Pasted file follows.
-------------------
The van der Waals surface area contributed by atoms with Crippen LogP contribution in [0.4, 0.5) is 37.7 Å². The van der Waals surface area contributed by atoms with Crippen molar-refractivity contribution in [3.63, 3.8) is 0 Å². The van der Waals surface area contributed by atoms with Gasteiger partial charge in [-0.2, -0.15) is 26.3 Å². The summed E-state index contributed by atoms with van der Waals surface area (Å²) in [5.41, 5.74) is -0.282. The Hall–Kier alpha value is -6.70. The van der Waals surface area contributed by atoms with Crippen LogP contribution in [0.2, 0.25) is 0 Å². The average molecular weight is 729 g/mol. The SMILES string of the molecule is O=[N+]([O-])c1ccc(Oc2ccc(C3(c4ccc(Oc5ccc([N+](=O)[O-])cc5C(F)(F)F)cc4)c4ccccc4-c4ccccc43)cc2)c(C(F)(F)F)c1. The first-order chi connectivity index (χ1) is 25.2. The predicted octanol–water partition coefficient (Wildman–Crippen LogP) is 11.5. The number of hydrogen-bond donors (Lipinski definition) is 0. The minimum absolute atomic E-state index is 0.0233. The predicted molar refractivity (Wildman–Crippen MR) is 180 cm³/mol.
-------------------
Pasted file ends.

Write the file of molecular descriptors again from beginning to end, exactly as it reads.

The van der Waals surface area contributed by atoms with Crippen LogP contribution in [0.4, 0.5) is 37.7 Å². The van der Waals surface area contributed by atoms with Crippen molar-refractivity contribution in [3.63, 3.8) is 0 Å². The van der Waals surface area contributed by atoms with Gasteiger partial charge in [-0.2, -0.15) is 26.3 Å². The summed E-state index contributed by atoms with van der Waals surface area (Å²) in [5.41, 5.74) is -0.282. The Hall–Kier alpha value is -6.70. The van der Waals surface area contributed by atoms with Crippen LogP contribution in [0.2, 0.25) is 0 Å². The average molecular weight is 729 g/mol. The SMILES string of the molecule is O=[N+]([O-])c1ccc(Oc2ccc(C3(c4ccc(Oc5ccc([N+](=O)[O-])cc5C(F)(F)F)cc4)c4ccccc4-c4ccccc43)cc2)c(C(F)(F)F)c1. The first-order chi connectivity index (χ1) is 25.2. The predicted octanol–water partition coefficient (Wildman–Crippen LogP) is 11.5. The number of hydrogen-bond donors (Lipinski definition) is 0. The minimum absolute atomic E-state index is 0.0233. The predicted molar refractivity (Wildman–Crippen MR) is 180 cm³/mol.